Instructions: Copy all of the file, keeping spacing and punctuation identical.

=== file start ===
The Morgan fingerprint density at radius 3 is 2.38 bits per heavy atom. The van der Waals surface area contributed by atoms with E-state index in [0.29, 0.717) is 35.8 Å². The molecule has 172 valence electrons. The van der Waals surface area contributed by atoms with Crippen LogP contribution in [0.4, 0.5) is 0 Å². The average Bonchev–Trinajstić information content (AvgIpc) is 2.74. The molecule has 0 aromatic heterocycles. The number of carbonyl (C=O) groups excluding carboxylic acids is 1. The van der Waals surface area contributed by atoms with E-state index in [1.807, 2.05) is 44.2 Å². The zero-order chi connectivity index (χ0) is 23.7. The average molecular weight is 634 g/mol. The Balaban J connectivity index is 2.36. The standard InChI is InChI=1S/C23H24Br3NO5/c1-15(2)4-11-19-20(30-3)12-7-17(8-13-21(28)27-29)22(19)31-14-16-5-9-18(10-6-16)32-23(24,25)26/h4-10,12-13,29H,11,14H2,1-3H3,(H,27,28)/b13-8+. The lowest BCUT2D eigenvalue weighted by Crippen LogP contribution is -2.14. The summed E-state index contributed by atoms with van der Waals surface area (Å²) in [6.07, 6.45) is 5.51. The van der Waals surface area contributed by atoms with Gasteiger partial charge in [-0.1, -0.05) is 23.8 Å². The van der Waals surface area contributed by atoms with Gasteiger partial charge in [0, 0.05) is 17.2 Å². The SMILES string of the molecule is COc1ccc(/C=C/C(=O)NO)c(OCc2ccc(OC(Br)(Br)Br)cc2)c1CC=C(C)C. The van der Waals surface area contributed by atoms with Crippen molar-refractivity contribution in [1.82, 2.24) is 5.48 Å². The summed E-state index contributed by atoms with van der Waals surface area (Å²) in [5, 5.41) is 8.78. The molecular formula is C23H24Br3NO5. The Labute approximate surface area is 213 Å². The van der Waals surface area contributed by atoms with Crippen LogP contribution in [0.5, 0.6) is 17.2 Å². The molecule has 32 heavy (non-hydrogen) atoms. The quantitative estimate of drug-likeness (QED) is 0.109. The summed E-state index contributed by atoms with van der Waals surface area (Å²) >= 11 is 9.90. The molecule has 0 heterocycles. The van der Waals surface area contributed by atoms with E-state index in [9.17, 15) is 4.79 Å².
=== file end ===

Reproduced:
The Morgan fingerprint density at radius 3 is 2.38 bits per heavy atom. The van der Waals surface area contributed by atoms with E-state index in [0.29, 0.717) is 35.8 Å². The molecule has 172 valence electrons. The van der Waals surface area contributed by atoms with Crippen LogP contribution in [0.4, 0.5) is 0 Å². The average Bonchev–Trinajstić information content (AvgIpc) is 2.74. The molecule has 0 aromatic heterocycles. The number of carbonyl (C=O) groups excluding carboxylic acids is 1. The van der Waals surface area contributed by atoms with E-state index in [1.807, 2.05) is 44.2 Å². The zero-order chi connectivity index (χ0) is 23.7. The average molecular weight is 634 g/mol. The Balaban J connectivity index is 2.36. The standard InChI is InChI=1S/C23H24Br3NO5/c1-15(2)4-11-19-20(30-3)12-7-17(8-13-21(28)27-29)22(19)31-14-16-5-9-18(10-6-16)32-23(24,25)26/h4-10,12-13,29H,11,14H2,1-3H3,(H,27,28)/b13-8+. The lowest BCUT2D eigenvalue weighted by Crippen LogP contribution is -2.14. The summed E-state index contributed by atoms with van der Waals surface area (Å²) in [6.07, 6.45) is 5.51. The van der Waals surface area contributed by atoms with Gasteiger partial charge in [-0.1, -0.05) is 23.8 Å². The van der Waals surface area contributed by atoms with Gasteiger partial charge in [0, 0.05) is 17.2 Å². The SMILES string of the molecule is COc1ccc(/C=C/C(=O)NO)c(OCc2ccc(OC(Br)(Br)Br)cc2)c1CC=C(C)C. The van der Waals surface area contributed by atoms with Crippen molar-refractivity contribution in [1.82, 2.24) is 5.48 Å². The summed E-state index contributed by atoms with van der Waals surface area (Å²) in [5, 5.41) is 8.78. The molecular formula is C23H24Br3NO5. The Labute approximate surface area is 213 Å². The van der Waals surface area contributed by atoms with Crippen LogP contribution in [0.5, 0.6) is 17.2 Å². The molecule has 32 heavy (non-hydrogen) atoms. The quantitative estimate of drug-likeness (QED) is 0.109. The summed E-state index contributed by atoms with van der Waals surface area (Å²) >= 11 is 9.90. The molecule has 0 heterocycles. The van der Waals surface area contributed by atoms with E-state index in [9.17, 15) is 4.79 Å².